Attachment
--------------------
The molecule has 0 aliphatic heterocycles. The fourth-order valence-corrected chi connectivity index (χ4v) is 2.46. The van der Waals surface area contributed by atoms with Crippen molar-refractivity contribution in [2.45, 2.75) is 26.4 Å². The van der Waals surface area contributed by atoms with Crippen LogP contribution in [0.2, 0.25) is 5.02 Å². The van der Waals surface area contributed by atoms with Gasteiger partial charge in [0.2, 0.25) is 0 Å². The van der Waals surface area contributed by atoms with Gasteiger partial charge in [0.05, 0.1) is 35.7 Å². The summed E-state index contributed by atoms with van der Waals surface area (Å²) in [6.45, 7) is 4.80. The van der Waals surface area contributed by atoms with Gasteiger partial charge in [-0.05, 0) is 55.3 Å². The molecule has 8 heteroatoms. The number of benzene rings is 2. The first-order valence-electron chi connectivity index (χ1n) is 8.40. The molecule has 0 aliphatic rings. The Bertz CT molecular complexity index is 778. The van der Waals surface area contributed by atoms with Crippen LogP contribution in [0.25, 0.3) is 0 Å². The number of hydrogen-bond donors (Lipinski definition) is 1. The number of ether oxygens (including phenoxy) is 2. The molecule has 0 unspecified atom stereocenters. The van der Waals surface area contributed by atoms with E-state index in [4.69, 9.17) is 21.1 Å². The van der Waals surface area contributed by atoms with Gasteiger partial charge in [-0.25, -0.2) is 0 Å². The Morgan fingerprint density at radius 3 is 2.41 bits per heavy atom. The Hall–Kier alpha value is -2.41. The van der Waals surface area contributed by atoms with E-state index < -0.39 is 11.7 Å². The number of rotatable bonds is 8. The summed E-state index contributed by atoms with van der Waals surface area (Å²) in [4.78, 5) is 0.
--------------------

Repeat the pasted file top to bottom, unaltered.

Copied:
The molecule has 0 aliphatic heterocycles. The fourth-order valence-corrected chi connectivity index (χ4v) is 2.46. The van der Waals surface area contributed by atoms with Crippen molar-refractivity contribution in [2.45, 2.75) is 26.4 Å². The van der Waals surface area contributed by atoms with Crippen LogP contribution in [0.2, 0.25) is 5.02 Å². The van der Waals surface area contributed by atoms with Gasteiger partial charge in [0.2, 0.25) is 0 Å². The van der Waals surface area contributed by atoms with Gasteiger partial charge in [0.05, 0.1) is 35.7 Å². The summed E-state index contributed by atoms with van der Waals surface area (Å²) in [6.45, 7) is 4.80. The van der Waals surface area contributed by atoms with Gasteiger partial charge in [-0.05, 0) is 55.3 Å². The molecule has 8 heteroatoms. The number of benzene rings is 2. The first-order valence-electron chi connectivity index (χ1n) is 8.40. The molecule has 0 aliphatic rings. The Bertz CT molecular complexity index is 778. The van der Waals surface area contributed by atoms with Crippen LogP contribution in [0.25, 0.3) is 0 Å². The number of hydrogen-bond donors (Lipinski definition) is 1. The number of ether oxygens (including phenoxy) is 2. The molecule has 0 unspecified atom stereocenters. The van der Waals surface area contributed by atoms with E-state index in [4.69, 9.17) is 21.1 Å². The van der Waals surface area contributed by atoms with Gasteiger partial charge in [-0.25, -0.2) is 0 Å². The Morgan fingerprint density at radius 3 is 2.41 bits per heavy atom. The Hall–Kier alpha value is -2.41. The van der Waals surface area contributed by atoms with E-state index < -0.39 is 11.7 Å². The number of rotatable bonds is 8. The summed E-state index contributed by atoms with van der Waals surface area (Å²) in [4.78, 5) is 0.